By Lauryn Rosinski – Marketing and PR account coordinator 

I remember every detail of the day I graduated from Kent State University.

It was a hot and sunny day. Friends, family members and teachers were squished next to one another, using the booklets they were given to fan themselves and cool off. Surrounding me were hundreds to thousands of students in black robes, with quotes written on their graduation caps, from the sentimental “Thanks Mom and Dad” to  the hilarious “Because Hogwarts doesn’t accept FAFSA.”

I remember eventually walking across that stage, praying to every spiritual entity that I wouldn’t fall flat on my face. I remember accepting my degree in public relations and looking out into the crowd.

At that moment, I thought about the countless hours I had spent studying in the Kent State Library, writing campaigns, preparing elevator pitches and learning the difference between SEO and SEM. (Thanks a ton, Professor Stefanie Moore.) And I remember thinking that I had learned everything I needed to know about marketing, public relations and the communications field as a whole.

Boy, was I wrong.

Don’t get me wrong – I would not trade my education at Kent State University for anything in the world. I am forever grateful to all the professors who used their time and energy to teach me all that they could about the sectors they had worked in. I was definitely prepared when I graduated – however, and I am sure that my professors would agree, there are still so many lessons to learn about your career after the years you spend inside of classrooms and lecture halls.

These lessons can only come from experience.

During my past five months of employment at Dot Org Solutions, I have had the chance to see many aspects of the marketing and public relations world. Since we work with several different types of organizations, we juggle different tasks. And, for the past three months in particular, I have faced many obstacles and celebrated many successes that I had not read about in books or seen on PowerPoint slides.

The three most important things I have learned while working in a marketing and fundraising consulting agency are:

  1. Your day will rarely go the way you plan – so, be prepared!

Although college is challenging, there are aspects of it that are clear and linear. A professor gives you an assignment and a due date. You (sometimes at the last minute – admit it; we are all guilty of doing it) complete the assignment. You turn the assignment in on that due date. Simple enough, right?

This is not what real life in a marketing or public relations agency is like.

Projects get pushed back or moved forward. Clients ask for changes. News releases come out and you have to answer phone calls from reporters while working on another assignment.

I cannot tell you the amount of times I have woken up, expecting my day to go one way, arrived at Dot Org Solutions’ office and had it go completely different. It’s one of the main reasons I love my job. It is never boring.

Working in an agency taught me that anything can happen in the marketing and public relations world. So, I try to be prepared for everything.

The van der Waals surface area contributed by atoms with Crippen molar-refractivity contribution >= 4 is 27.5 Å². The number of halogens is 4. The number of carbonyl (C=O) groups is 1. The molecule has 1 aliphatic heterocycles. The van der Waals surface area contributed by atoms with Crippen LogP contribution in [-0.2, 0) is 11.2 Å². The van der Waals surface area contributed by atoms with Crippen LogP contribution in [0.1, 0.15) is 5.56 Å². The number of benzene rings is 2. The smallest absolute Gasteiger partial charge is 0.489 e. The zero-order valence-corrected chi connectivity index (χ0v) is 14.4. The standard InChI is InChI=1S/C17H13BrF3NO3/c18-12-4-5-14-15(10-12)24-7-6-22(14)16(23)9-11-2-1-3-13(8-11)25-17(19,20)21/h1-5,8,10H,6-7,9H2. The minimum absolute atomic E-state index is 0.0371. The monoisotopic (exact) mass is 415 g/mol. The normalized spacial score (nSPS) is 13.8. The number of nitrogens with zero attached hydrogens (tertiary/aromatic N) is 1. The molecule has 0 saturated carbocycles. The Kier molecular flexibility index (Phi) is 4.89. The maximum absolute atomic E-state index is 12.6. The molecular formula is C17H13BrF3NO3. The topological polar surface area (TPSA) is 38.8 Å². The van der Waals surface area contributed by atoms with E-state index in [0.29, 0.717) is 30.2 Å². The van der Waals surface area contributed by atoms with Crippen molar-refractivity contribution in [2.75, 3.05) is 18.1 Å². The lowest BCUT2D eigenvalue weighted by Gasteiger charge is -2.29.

1. Your work does not end after your 9 to 5 shift.

Prior to my college graduation, I had never worked a “typical” work shift. I worked primarily at a movie theater, where I came to work at 5 p.m. and oftentimes left by 2 a.m. I also worked as a tour guide, and those shifts would last four hours with breaks in between. Basically, I did not understand what Dolly Parton was talking about – and I was scared of the prospect of sitting at a desk for eight hours, going home and repeating the same schedule every day.

Thankfully, I chose a career path where this was not the case.

Sure, I have a standard shift. However, the work I do does not end during this time frame. Sometimes, I find myself checking Twitter during dinnertime to see what audiences are saying about a client. (After all, the world of social media never sleeps.) Other times, a client will also host events after work and I attend to show support.

No matter the case, I have found myself leaving my “marketing and public relations headspace” later than intended – and I am totally content with that.

The work of marketing and public relations professionals never stops, no matter the time of day.

  1. Language is important.

During my time at Kent State University, I learned how to distribute content. I studied the ins and outs of Facebook, created newsletters on Constant Contact and wrote press releases until I was blue in the face. However, when I started developing content and communicating with clients at Dot Org Solutions, I began to realize something else.

The tools you use to deliver your message are important – however, the actual message you are delivering matters so much more.

In my three months of developing content for clients, there have been times when writer’s block has taken over and I have sat at my computer, feeling frustrated and confused. My supervisor, our director of marketing and PR services, Jeanine Black, figured out what was wrong. I kept trying to write what Lauryn Rosinski would say, not what the client would say.

You cannot effectively market a client until you understand the voice of a client.

I have also found that you cannot work successfully with a client without using appropriate language. Your clients may not understand the marketing world – and that is okay. It is not their job to know – it is yours. Using the best words when explaining the marketing process to a client is the only way your relationship will continue to flourish and succeed.

We are communicators. What we say matters.

When I walked across that stage, I could not imagine that I would be where I am today professionally. Thanks to my time at Dot Org Solutions, I am slowly growing into a better marketing and public relations professional.

I still have a lot to learn – and I cannot wait.